A new study shows that two million people in China try to kill themselves each year and about 300,000 complete their deadly effort. Doctors in Beijing opened a new center for research and counseling Tuesday that they hope can cut the death toll.
The Beijing Suicide Research and Prevention Center was set up to offer help to troubled people while at the same time give researchers a chance to learn why so many people want to die. The center will also train people in how to help others avoid suicide.
The Beijing city government is funding the center and China hopes to apply lessons learned here across the nation.
Suicide is the leading cause of death for Chinese between the ages of 15 and 34, and ranks fifth for the population at large.
Kathy Leung said reducing suicides will reduce the devastation felt by family members, who often suffer for decades. She learned this first-hand when her mother committed suicide, something that still deeply troubles Ms. Leung and her siblings. "If we had done something, she would not die. And the shame and self-condemnation is not easy and it brings our family to very dim life for years," she said.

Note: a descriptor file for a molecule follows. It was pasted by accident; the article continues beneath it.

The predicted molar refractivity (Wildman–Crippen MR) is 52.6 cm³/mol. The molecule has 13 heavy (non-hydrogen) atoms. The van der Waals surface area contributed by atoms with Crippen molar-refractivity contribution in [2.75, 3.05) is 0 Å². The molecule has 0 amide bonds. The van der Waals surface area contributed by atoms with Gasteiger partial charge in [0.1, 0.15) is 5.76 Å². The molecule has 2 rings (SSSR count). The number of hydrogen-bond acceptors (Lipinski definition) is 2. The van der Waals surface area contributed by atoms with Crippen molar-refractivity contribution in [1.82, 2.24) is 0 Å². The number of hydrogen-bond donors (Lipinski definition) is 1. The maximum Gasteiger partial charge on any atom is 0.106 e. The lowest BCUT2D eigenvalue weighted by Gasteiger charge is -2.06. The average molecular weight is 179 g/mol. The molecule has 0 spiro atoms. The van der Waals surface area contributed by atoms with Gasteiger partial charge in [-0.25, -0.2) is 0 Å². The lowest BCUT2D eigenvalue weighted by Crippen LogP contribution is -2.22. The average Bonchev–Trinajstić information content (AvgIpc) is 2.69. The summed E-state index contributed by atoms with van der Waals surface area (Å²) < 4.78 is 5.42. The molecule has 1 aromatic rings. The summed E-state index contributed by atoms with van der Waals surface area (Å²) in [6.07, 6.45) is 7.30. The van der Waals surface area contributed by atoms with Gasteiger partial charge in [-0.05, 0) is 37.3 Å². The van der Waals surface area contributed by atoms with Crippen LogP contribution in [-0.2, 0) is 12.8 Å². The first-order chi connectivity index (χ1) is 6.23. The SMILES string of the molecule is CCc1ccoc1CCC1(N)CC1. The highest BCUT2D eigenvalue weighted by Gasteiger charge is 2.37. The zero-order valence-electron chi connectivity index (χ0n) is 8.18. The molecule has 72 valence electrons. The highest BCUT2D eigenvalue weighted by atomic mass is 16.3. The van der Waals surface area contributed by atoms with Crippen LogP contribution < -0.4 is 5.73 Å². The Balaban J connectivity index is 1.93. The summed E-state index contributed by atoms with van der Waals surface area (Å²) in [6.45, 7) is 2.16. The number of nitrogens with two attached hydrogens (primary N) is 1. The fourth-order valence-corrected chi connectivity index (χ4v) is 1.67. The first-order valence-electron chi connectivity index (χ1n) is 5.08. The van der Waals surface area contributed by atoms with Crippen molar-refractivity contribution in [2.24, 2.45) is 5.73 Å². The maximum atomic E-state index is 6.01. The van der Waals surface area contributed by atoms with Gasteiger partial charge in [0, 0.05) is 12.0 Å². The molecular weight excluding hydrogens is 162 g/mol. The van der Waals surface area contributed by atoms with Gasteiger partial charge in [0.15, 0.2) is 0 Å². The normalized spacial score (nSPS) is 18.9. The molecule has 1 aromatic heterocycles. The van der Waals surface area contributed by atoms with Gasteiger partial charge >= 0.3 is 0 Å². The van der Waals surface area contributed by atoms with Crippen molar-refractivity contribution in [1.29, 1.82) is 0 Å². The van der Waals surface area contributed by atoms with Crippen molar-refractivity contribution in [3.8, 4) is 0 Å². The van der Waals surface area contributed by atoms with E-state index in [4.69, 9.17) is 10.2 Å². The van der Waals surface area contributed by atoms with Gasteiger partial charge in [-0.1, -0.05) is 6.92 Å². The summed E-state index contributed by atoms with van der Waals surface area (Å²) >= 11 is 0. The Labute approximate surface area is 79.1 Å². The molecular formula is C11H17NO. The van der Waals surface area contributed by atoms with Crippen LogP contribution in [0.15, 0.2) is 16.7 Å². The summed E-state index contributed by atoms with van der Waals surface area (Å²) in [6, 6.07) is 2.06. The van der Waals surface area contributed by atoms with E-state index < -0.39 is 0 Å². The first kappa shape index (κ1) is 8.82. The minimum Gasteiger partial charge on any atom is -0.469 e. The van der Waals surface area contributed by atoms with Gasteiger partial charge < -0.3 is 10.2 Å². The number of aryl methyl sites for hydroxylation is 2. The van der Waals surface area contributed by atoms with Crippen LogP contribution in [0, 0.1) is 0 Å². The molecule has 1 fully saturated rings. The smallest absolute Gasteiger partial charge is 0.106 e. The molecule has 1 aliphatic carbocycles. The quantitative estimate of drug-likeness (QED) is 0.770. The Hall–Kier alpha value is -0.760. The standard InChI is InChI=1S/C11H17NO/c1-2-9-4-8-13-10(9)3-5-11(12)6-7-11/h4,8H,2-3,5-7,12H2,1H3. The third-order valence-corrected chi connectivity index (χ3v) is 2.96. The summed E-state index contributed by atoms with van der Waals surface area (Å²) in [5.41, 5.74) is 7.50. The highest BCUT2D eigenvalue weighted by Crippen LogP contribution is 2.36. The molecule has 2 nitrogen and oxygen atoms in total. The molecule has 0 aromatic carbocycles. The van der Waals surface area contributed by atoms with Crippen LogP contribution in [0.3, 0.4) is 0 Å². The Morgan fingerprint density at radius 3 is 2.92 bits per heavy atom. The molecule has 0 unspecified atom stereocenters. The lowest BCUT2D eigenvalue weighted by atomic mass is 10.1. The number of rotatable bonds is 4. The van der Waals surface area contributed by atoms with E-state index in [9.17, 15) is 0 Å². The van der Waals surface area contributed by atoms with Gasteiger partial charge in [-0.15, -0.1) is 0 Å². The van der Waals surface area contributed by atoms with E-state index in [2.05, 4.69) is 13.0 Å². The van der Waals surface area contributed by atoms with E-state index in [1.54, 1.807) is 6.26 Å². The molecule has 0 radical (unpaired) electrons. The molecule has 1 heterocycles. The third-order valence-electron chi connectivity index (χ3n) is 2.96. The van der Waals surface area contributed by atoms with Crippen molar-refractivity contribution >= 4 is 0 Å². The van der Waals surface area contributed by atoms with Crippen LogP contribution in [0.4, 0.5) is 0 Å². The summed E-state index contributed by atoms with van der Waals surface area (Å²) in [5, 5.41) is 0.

Executive Director Michael Phillips said Chinese people kill themselves for the same reasons as people in other nations - depression, stress and mental illness.
But studies show the patterns of suicide in China differ sharply from those of other nations, with rural areas hit hard and women dying in greater numbers than men. In most nations, men kill themselves at a higher rate than women do.
Doctor Phillips said one explanation is that China's mostly rural population has easy access to deadly agricultural pesticides, including rat poison. "Many of the suicide attempts that occur (in China) use very lethal methods, and thus a lot of people who in the west would take a couple of Valium and go to an emergency room and get washed out and get better, take insecticide and die," he said.
Officials are working to better regulate agricultural chemicals.
Researchers said China's shortage of mental health professionals who might recognize and treat depression and other illnesses associated with suicide also contributes to China's problem. "My elder brother, he is about 50 years old now. I talked with him on the phone about the suicide of our mother. He cries and cries and never stop. I think it is still in his heart," she said.
Officials say they have a realistic chance of cutting China's suicide rate by about 20 percent, something that could save 50-60,000 lives a year.